Kimberly Cheng Awarded 2018-2019 Breslauer, Rutman and Anderson Research Fellowship

Fri, 06/29/2018 - 4:04pm

Kimberly Cheng, a PhD candidate in the Joint PhD Program in Hebrew and Judaic Studies and History at New York University, has been awarded the 2018-2019 Breslauer, Rutman and Anderson Research Fellowship at the USC Shoah Foundation Center for Advanced Genocide Research. Cheng is the second recipient of the Breslauer, Rutman and Anderson Research Fellowship, and will be in residence at the Center from September to October 2018 to conduct research for her dissertation, which examines central European Jewish refugee life in Shanghai from 1937 to 1951.

During her time at the Center, Cheng will conduct research with Visual History Archive testimonies of former Jewish refugees from Shanghai in order to understand “the ways in which Jews navigated the changing landscape of postwar Shanghai from the end of World War II through the establishment of the People’s Republic of China in 1949.” She also plans to explore the photographs, personal papers and pre-interview questionnaires in the archive and library collections to paint a picture of the relationships between Jewish refugees and their Chinese neighbors in postwar Shanghai. Cheng hopes that her research will help reconfigure Holocaust geography by “shed[ding] light on the consolidation of these refugees’ sense of personal identity, the distinct experiences of refugee children and adolescents with Chinese people, postwar Sino-Jewish relations, and the construction of foreignness and race more broadly in Shanghai.” Her linguistic proficiency in English, Chinese, Hebrew and German will allow her to utilize a wide variety of testimonies and relate them to each other in her research.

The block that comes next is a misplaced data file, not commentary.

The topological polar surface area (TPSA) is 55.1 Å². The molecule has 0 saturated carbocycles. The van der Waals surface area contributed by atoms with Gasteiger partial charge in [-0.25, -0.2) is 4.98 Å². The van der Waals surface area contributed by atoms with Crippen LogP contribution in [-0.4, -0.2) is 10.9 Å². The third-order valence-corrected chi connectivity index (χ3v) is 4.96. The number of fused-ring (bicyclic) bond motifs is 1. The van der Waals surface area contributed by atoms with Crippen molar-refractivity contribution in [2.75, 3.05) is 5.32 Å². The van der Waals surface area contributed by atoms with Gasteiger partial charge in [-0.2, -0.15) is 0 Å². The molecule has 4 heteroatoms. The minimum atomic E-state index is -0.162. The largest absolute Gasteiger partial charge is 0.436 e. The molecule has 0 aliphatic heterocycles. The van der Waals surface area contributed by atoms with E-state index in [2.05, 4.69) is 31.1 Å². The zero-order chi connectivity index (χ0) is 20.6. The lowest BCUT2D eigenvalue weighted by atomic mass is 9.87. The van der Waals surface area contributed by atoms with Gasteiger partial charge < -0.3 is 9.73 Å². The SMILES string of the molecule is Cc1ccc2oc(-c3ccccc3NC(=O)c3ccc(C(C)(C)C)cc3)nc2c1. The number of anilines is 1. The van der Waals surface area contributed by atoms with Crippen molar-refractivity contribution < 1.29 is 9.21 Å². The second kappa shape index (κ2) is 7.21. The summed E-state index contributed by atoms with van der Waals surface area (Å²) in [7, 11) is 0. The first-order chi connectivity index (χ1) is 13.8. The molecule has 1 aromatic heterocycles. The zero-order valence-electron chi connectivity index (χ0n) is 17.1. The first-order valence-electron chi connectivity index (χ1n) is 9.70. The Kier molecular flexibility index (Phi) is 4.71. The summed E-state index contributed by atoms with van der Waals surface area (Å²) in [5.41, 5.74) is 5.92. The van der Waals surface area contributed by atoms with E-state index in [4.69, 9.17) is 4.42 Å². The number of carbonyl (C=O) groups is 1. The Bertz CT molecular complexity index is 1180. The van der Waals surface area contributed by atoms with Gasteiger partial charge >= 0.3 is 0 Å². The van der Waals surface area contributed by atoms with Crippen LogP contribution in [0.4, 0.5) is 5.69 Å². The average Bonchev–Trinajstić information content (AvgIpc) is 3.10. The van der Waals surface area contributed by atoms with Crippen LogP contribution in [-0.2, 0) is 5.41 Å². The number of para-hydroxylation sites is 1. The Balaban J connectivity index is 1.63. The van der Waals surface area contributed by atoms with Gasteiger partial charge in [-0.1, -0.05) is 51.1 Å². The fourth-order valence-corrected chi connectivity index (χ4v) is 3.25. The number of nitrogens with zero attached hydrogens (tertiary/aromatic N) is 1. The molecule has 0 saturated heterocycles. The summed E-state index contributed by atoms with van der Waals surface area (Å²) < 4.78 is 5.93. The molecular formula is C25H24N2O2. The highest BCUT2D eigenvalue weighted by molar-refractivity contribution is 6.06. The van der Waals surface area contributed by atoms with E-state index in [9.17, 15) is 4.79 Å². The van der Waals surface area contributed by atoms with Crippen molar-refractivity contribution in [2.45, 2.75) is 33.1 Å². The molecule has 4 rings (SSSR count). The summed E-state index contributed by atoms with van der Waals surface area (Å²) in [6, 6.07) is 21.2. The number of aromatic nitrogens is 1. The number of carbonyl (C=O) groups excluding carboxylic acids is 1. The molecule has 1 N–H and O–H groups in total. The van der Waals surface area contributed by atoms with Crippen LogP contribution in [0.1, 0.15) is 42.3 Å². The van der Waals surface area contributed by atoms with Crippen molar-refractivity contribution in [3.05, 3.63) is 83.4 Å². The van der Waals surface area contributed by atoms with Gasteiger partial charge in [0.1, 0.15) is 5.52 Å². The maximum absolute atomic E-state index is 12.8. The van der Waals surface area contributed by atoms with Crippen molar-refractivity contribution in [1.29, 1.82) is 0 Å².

Cheng earned her BA in History and Diaspora Studies from Cornell University and her MA from the University of Pennsylvania’s Graduate School of Education before coming to NYU. As a graduate student in the Joint PhD Program in Hebrew and Judaic Studies and History at NYU, Cheng has studied both modern Jewish history and modern Chinese history, with a focus on relating the Jewish and Chinese experiences of the Holocaust to each other. She has worked as a documentary archival assistant and as a freelance writer and has studied abroad extensively during her education, with stints at universities including Freie Universität, Berlin and National Taiwan University, Taipei.

The Breslauer, Rutman, and Anderson Research Fellowship is awarded annually to an outstanding advanced-standing Ph.D. candidate from any discipline for dissertation research focused on testimony from the USC Shoah Foundation Visual History Archive and other unique USC research resources. The fellowship enables the recipient to spend one month in residence at the USC Shoah Foundation Center for Advanced Genocide Research during the academic year and to deliver a public lecture about his or her research.